Something had to break soon.
A noblewoman next to Eleni gasped, and pointed; something was half crawling, half dripping down from the ceiling, looking like nothing more than a mass of half-melted ice.
Ice with eyes, Eleni realized, shock stilling her fingers. Myles grabbed her arm, pulling her back to reality with a snap. "Elemental," he muttered. "There are some others near the door. Can your thread trick work on them?"
"I don't know," she replied, fingers already busy on a new knot. "I can try."
Thom staggered upright yet again, pressing his head against the cool stone. He had no time for this. He had to get to the king. But Roger's Gift was fighting him for everything he had, and he had nothing left. He laughed, breathlessly, giddily reminded of the odd game of tug with his sister.
…Wait. Thom yanked back on Roger's Gift with all his might, then, using the favorite trick of obnoxious brothers everywhere, let go just as Roger tugged back.
Roger's Gift went screaming out of Thom, sending him to his knees. But he had no time for this. He could feel the elementals surging up around him from Roger's Gate, turning stone and air and water into treacherous monstrosities.
Thom pushed himself to his hands and knees, scrambling for the Hall entrance as some stone-wights ripped out the floor behind him.
Alanna heard a scream as she approached the old entrance to the catacombs. She frowned; she thought she'd heard the faintest clank of mail from just within the stairwell.
She couldn't take the chance. She sent a flare of her Gift through ahead of her, burning the people lying in ambush and rushing down the crumbling stairs as fast as she safely could.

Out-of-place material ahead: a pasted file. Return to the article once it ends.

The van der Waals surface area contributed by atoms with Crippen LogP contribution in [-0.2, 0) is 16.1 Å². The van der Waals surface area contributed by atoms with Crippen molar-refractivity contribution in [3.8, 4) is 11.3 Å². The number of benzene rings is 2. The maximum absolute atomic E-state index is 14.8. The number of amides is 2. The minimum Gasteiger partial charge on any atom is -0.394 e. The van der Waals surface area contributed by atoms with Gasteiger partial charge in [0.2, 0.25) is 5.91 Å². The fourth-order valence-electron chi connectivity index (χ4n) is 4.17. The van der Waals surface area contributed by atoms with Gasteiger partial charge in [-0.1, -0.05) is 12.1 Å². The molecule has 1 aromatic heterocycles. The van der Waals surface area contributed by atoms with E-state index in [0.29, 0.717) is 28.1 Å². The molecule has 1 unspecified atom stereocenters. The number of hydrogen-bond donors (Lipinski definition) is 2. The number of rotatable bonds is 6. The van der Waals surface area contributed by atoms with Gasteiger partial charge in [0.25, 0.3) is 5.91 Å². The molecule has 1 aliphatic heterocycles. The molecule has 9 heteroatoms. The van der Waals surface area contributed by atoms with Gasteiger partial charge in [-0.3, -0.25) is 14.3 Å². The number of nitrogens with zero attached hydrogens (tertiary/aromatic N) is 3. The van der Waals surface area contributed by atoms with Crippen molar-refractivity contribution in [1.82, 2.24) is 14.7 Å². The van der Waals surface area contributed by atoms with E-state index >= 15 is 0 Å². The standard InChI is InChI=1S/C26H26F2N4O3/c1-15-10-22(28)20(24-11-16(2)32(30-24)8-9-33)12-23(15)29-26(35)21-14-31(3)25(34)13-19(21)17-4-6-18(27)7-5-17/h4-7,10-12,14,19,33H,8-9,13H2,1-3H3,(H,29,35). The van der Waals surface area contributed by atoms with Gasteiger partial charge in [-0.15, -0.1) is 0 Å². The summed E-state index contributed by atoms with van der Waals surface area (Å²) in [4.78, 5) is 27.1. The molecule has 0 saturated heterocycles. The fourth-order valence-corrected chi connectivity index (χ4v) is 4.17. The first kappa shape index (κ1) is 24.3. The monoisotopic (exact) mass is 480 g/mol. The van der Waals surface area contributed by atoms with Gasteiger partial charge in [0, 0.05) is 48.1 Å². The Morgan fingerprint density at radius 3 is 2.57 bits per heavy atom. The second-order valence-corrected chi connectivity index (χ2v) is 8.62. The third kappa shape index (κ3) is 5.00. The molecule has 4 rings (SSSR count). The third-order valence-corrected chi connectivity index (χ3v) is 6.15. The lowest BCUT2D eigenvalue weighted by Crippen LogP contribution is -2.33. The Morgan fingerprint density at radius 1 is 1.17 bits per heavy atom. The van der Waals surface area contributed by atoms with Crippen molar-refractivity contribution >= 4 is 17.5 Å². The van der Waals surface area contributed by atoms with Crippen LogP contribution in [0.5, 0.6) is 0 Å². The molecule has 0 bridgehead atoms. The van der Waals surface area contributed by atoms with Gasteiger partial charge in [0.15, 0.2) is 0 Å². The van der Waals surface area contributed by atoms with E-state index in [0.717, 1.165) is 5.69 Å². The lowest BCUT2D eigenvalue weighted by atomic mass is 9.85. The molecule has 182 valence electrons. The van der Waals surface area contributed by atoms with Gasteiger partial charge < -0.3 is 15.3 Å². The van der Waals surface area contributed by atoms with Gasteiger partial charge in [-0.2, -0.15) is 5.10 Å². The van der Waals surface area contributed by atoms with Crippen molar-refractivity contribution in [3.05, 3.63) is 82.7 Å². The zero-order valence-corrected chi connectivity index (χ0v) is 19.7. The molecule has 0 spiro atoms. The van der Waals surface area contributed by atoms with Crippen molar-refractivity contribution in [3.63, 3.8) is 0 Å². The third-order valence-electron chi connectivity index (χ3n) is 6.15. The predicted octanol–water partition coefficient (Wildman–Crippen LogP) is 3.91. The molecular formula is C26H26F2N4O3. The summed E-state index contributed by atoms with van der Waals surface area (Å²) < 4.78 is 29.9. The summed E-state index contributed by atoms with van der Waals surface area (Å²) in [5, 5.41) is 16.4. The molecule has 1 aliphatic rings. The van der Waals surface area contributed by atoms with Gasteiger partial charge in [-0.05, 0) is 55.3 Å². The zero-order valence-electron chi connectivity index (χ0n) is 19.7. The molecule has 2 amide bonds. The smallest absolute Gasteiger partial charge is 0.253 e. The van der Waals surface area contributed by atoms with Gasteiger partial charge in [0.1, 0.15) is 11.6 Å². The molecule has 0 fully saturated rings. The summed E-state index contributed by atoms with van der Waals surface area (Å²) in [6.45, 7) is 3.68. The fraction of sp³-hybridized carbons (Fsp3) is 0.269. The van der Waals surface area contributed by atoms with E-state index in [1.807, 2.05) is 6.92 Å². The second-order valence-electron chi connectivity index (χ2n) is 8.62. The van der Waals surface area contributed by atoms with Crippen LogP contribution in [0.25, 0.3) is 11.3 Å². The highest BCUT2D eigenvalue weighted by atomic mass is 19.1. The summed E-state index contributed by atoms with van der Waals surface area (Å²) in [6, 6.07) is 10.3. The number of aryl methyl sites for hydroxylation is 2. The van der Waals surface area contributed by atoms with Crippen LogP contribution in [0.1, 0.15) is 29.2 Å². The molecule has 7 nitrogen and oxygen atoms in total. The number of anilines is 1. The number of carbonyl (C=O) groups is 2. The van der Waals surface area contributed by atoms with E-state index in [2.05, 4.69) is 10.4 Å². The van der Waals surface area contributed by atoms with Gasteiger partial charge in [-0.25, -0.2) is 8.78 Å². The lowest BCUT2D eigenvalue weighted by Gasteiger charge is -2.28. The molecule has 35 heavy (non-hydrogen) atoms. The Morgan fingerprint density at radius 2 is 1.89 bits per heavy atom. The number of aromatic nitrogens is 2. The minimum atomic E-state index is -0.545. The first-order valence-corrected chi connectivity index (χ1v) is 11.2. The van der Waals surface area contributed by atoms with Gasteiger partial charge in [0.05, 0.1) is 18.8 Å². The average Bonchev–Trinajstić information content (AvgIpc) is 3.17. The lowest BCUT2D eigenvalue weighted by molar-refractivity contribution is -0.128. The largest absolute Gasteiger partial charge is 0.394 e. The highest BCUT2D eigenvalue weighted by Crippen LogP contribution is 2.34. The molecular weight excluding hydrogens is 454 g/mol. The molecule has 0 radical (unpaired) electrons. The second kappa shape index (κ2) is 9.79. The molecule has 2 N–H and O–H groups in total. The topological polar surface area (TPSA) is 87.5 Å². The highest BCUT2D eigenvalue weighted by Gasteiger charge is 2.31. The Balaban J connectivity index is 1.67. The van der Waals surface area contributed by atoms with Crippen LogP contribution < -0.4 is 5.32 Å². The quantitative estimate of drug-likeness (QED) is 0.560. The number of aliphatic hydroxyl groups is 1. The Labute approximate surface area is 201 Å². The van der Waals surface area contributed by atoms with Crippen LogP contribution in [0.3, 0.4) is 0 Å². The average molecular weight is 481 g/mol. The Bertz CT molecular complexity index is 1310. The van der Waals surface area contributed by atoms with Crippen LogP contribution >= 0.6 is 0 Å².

She didn't notice the smoldering remains of tunics in Tirragen colors behind her.
Thom staggered straight into Duke Gareth, nearly getting beheaded in the process. The Duke frowned at him.
"I need to get to the king," Thom gasped.
The Duke was still staring at him, eyes dark with suspicion. Thom held up his hands, letting a pure purple glow fill them. "He's no hold over me anymore," Thom said. "Please."
Duke Gareth spun, neatly skewering an opportunistic man-at-arms, and nodded, wrapping one arm under Thom's and practically throwing him at Raoul. Raoul dragged him over to the king, who was kneeling, distracted, in the center of a ring of the Own.
Thom fell to his knees next to him as Raoul spun back to cleave an approaching elemental in two. Jonathan, veiled in pure white and Conté blue, was clutching the Dominion Jewel, forcing the palace and the land beneath it together even as he struggled to contain the elementals.
"Your Majesty," Thom said. No response.
Biting his lip, Thom reached deep into his magic. I have no time for this. He reached deep, and tore open the barrier between his Gift and the rest of himself, letting it pool into his hands.
"Any time now," Raoul said through gritted teeth, battering another elemental away.
Thom, no longer quite himself, grabbed Jonathan's wrists.
His Gift went streaming out of him, straight into Jonathan and down into the Jewel and back again until he couldn't tell where he ended and Jon began.
The world stopped as he fought himself over what to do, as he told himself to let the palace crumble - It's only a building, you idiot, most of the people are here - and the earth crack - An earthquake or two is manageable - and reached deep into the Jewel, the Jewel that Alanna had - not - brought him, and turned it towards the swarming elementals instead.
And they were swarming, too many, far too many, converging on the Hall and the dais within it from every point, even the impossible ones -
- Jon flared whiter than before, blue-white like the hottest of stars, the Jewel lost inside his bright corona. Thom didn't so much as blink, barely breathing, hands locked tight around Jon's wrists, wondering with his last conscious thought how much he had left to give.
With a roar, the northern half of the palace collapsed.
Alanna found Roger by a wide-open Gate of Idramm; a quick glance at the swirling sigils confirmed what she already knew - he had used the variant for summoning elementals. He stood just next to the rip that hung in the air itself, watching with the air of a gleeful child as thing after slug-like thing streamed out, this one fire, that one water, then metal, then ice, burrowing into the walls and floor.
"Hello, Roger," she said, Lightning steady in her hand.